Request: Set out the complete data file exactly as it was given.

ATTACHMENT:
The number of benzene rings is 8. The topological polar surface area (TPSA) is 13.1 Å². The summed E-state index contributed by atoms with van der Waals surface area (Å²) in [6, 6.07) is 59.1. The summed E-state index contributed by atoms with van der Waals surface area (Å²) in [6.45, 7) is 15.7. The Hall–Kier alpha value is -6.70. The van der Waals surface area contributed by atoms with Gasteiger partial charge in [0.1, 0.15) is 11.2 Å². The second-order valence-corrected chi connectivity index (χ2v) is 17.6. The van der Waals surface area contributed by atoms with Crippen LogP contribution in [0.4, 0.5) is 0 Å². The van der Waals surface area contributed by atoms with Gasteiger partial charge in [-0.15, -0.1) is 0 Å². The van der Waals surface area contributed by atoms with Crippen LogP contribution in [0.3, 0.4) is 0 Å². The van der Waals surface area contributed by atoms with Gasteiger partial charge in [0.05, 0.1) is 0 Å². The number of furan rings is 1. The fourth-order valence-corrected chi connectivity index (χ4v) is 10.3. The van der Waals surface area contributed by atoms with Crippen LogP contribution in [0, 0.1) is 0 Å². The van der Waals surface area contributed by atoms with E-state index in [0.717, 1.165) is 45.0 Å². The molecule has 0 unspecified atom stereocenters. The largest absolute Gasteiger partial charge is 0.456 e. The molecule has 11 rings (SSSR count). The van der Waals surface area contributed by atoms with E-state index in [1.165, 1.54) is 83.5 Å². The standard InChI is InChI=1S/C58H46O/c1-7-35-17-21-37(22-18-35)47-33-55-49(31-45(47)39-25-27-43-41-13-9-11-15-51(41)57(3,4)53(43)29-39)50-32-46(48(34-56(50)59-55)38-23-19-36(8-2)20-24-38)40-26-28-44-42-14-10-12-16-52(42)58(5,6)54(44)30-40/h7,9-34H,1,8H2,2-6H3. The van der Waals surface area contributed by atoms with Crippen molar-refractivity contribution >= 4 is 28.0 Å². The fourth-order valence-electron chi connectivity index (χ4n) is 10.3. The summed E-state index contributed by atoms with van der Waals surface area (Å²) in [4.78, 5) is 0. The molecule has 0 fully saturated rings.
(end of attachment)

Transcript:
The number of benzene rings is 8. The topological polar surface area (TPSA) is 13.1 Å². The summed E-state index contributed by atoms with van der Waals surface area (Å²) in [6, 6.07) is 59.1. The summed E-state index contributed by atoms with van der Waals surface area (Å²) in [6.45, 7) is 15.7. The Hall–Kier alpha value is -6.70. The van der Waals surface area contributed by atoms with Gasteiger partial charge in [0.1, 0.15) is 11.2 Å². The second-order valence-corrected chi connectivity index (χ2v) is 17.6. The van der Waals surface area contributed by atoms with Crippen LogP contribution in [0.4, 0.5) is 0 Å². The van der Waals surface area contributed by atoms with Gasteiger partial charge in [-0.15, -0.1) is 0 Å². The van der Waals surface area contributed by atoms with Crippen LogP contribution in [0.3, 0.4) is 0 Å². The van der Waals surface area contributed by atoms with Gasteiger partial charge in [0.05, 0.1) is 0 Å². The number of furan rings is 1. The fourth-order valence-corrected chi connectivity index (χ4v) is 10.3. The van der Waals surface area contributed by atoms with Crippen LogP contribution in [0, 0.1) is 0 Å². The van der Waals surface area contributed by atoms with E-state index in [0.717, 1.165) is 45.0 Å². The molecule has 0 unspecified atom stereocenters. The largest absolute Gasteiger partial charge is 0.456 e. The molecule has 11 rings (SSSR count). The van der Waals surface area contributed by atoms with E-state index in [1.165, 1.54) is 83.5 Å². The standard InChI is InChI=1S/C58H46O/c1-7-35-17-21-37(22-18-35)47-33-55-49(31-45(47)39-25-27-43-41-13-9-11-15-51(41)57(3,4)53(43)29-39)50-32-46(48(34-56(50)59-55)38-23-19-36(8-2)20-24-38)40-26-28-44-42-14-10-12-16-52(42)58(5,6)54(44)30-40/h7,9-34H,1,8H2,2-6H3. The van der Waals surface area contributed by atoms with Crippen molar-refractivity contribution >= 4 is 28.0 Å². The fourth-order valence-electron chi connectivity index (χ4n) is 10.3. The summed E-state index contributed by atoms with van der Waals surface area (Å²) in [4.78, 5) is 0. The molecule has 0 fully saturated rings.